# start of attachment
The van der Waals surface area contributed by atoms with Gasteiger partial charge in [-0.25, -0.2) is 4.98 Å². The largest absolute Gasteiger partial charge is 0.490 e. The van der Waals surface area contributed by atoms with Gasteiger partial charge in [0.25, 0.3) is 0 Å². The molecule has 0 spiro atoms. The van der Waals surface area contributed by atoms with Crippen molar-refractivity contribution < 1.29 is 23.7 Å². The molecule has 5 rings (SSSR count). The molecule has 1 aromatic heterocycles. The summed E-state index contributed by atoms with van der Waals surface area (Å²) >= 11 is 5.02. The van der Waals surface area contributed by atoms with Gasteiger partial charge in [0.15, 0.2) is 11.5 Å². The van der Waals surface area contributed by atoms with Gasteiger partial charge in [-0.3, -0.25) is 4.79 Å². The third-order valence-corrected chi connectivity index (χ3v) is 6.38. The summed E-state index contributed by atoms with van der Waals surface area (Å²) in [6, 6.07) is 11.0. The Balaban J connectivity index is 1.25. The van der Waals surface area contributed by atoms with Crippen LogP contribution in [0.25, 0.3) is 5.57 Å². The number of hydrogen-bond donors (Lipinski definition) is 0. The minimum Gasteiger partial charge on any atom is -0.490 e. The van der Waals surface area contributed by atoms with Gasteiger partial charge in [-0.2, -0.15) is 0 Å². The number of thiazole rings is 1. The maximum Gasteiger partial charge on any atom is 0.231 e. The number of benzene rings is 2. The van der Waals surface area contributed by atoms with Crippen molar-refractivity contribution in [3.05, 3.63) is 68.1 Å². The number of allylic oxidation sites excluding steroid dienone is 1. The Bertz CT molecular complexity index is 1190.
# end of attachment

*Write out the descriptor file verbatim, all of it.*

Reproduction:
The van der Waals surface area contributed by atoms with Gasteiger partial charge in [-0.25, -0.2) is 4.98 Å². The largest absolute Gasteiger partial charge is 0.490 e. The van der Waals surface area contributed by atoms with Gasteiger partial charge in [0.25, 0.3) is 0 Å². The molecule has 0 spiro atoms. The van der Waals surface area contributed by atoms with Crippen molar-refractivity contribution < 1.29 is 23.7 Å². The molecule has 5 rings (SSSR count). The molecule has 1 aromatic heterocycles. The summed E-state index contributed by atoms with van der Waals surface area (Å²) >= 11 is 5.02. The van der Waals surface area contributed by atoms with Gasteiger partial charge in [0.15, 0.2) is 11.5 Å². The van der Waals surface area contributed by atoms with Gasteiger partial charge in [-0.3, -0.25) is 4.79 Å². The third-order valence-corrected chi connectivity index (χ3v) is 6.38. The summed E-state index contributed by atoms with van der Waals surface area (Å²) in [6, 6.07) is 11.0. The Balaban J connectivity index is 1.25. The van der Waals surface area contributed by atoms with Crippen LogP contribution in [0.25, 0.3) is 5.57 Å². The number of hydrogen-bond donors (Lipinski definition) is 0. The minimum Gasteiger partial charge on any atom is -0.490 e. The van der Waals surface area contributed by atoms with Gasteiger partial charge in [-0.2, -0.15) is 0 Å². The number of thiazole rings is 1. The maximum Gasteiger partial charge on any atom is 0.231 e. The number of benzene rings is 2. The van der Waals surface area contributed by atoms with Crippen molar-refractivity contribution in [3.05, 3.63) is 68.1 Å². The number of allylic oxidation sites excluding steroid dienone is 1. The Bertz CT molecular complexity index is 1190.